Ultimately, the fact that the low-energy electrons near the Fermi energy are well-screened by other electrons self-consistently permits one to use the independent electron approximation — the foundation upon which band theory is built. Therefore, in many instances that the independent electron approximation is used to describe physical phenomena in solids, it should be kept in mind the hidden role the plasmon actually plays in allowing these ideas to work.

Naively, from my discussion above, it would seem like the independent electron approximation would then break down in a band insulator. However, this is not necessarily so. There are two things to note in this regard: (i) there exists an “interband plasmon” at high energies that plays essentially the same role that a free-carrier plasmon does in a metal for energies E_g << E < \hbar\omega_p and (ii) whether the kinetic or Coulomb energy dominates will determine the low energy phenomenology. An image below is taken from this paper on lithium fluoride, which is a band insulator with a band gap of about 5eV and exhibits a plasmon at ~22eV:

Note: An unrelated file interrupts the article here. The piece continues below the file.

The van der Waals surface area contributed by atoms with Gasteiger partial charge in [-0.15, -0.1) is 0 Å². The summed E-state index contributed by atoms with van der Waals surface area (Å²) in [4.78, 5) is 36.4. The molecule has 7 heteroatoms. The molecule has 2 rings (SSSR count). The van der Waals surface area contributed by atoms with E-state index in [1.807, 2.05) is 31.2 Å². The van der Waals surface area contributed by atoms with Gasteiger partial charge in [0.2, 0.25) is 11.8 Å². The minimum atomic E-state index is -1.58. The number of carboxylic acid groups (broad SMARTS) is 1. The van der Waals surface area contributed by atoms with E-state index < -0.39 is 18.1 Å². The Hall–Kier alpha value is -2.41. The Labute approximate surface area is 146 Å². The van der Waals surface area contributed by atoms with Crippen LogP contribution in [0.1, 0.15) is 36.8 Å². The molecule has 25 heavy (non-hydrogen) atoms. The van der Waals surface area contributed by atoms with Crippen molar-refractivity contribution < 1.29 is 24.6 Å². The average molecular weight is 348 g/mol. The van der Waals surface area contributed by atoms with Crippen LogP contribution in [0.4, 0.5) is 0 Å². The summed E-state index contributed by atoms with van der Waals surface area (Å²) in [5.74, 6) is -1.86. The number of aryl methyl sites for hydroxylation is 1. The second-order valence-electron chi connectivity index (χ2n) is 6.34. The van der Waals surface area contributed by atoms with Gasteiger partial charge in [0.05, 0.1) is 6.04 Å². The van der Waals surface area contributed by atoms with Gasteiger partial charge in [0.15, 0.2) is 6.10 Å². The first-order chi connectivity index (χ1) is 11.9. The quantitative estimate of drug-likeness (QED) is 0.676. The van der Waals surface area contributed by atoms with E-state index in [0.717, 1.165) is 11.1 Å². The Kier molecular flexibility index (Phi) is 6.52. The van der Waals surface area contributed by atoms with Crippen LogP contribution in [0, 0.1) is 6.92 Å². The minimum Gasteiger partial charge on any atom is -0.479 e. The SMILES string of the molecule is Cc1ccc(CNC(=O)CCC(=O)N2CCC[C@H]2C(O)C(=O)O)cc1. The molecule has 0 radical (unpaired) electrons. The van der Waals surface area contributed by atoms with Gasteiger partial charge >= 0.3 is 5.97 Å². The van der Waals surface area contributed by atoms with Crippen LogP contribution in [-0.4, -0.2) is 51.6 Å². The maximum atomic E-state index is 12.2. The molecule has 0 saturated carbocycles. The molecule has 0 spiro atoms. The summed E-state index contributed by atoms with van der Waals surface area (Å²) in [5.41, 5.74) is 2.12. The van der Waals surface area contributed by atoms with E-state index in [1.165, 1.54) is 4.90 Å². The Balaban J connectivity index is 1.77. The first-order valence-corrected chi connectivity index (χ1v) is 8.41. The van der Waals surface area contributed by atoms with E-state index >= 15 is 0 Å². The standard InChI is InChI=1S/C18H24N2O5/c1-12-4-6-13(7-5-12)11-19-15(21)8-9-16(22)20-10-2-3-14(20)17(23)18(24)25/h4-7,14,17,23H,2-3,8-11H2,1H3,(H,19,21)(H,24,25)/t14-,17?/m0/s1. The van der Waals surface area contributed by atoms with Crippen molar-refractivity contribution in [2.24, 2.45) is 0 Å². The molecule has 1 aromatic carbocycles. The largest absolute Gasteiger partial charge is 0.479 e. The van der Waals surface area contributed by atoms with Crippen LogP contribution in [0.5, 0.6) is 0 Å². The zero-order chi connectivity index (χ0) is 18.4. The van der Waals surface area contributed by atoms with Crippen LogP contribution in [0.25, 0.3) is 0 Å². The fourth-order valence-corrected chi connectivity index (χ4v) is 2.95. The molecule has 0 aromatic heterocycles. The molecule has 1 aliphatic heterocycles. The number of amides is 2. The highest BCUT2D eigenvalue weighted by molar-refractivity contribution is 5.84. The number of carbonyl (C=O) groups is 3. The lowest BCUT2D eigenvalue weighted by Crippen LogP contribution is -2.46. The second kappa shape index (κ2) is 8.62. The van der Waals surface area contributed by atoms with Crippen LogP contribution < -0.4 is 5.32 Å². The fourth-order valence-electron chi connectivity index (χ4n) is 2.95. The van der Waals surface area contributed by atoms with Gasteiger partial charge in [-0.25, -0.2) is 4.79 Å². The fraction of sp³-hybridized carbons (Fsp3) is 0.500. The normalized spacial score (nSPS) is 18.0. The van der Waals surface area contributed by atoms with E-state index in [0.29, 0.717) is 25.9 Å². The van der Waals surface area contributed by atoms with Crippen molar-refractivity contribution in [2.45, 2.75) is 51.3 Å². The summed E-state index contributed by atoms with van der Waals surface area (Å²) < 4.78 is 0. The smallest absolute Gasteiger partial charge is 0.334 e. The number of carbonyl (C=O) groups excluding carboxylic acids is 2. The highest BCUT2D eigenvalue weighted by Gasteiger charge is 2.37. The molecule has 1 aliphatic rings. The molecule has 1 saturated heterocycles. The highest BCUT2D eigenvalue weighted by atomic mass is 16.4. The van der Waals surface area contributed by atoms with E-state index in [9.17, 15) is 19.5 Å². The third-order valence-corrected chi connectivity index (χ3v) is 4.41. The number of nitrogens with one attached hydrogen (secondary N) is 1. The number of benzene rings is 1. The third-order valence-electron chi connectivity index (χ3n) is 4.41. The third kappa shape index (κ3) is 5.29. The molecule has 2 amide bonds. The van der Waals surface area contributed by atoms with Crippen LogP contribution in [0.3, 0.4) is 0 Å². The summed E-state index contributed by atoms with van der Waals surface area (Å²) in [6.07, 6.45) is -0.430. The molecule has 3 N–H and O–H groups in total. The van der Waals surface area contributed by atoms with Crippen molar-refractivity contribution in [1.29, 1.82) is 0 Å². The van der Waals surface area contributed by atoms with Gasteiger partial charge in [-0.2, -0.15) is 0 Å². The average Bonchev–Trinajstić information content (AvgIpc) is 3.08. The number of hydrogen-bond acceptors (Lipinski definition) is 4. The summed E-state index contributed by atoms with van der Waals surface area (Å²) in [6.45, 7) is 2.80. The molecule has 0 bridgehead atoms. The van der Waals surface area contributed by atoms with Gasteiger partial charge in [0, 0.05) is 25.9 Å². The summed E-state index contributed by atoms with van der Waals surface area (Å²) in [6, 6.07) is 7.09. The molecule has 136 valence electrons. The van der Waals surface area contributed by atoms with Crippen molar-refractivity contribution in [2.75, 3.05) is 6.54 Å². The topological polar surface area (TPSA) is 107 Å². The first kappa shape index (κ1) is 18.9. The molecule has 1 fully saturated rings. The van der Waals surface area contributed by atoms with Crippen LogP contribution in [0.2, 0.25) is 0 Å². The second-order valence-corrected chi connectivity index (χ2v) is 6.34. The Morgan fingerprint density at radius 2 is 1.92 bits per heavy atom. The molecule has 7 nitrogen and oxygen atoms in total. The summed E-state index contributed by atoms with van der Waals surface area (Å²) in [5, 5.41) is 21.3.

PlasmonLiF

The interband plasmon ultimately contributes to the background dielectric function, \epsilon, which reduces the Coulomb energy between the electrons in the form:

V_{eff} = \frac{e^2}{\epsilon_0 \epsilon r}

For example, this is the Coulomb interaction felt between an electron and hole when an exciton is formed (with opposite sign), as can be seen for LiF in the above image.

Now, the kinetic energy can be approximated by the band width, W, which effectively gives the amount of “wavefunction overlap” between the neighboring orbitals. Now, if W >> V_{eff}, then the independent electron approximation remains a good approximation. In this limit, one can get a band insulator, that is adequately described using the independent electron approximation. In the opposite limit, however, often one gets what is called a Mott insulator. Because d- and f-electrons tend to be closely bound to the atomic site, there is usually less wavefunction overlap between the electrons, leading to a small band width. This is why Mott insulators tend to occur in materials that have d- and f-electrons near the Fermi energy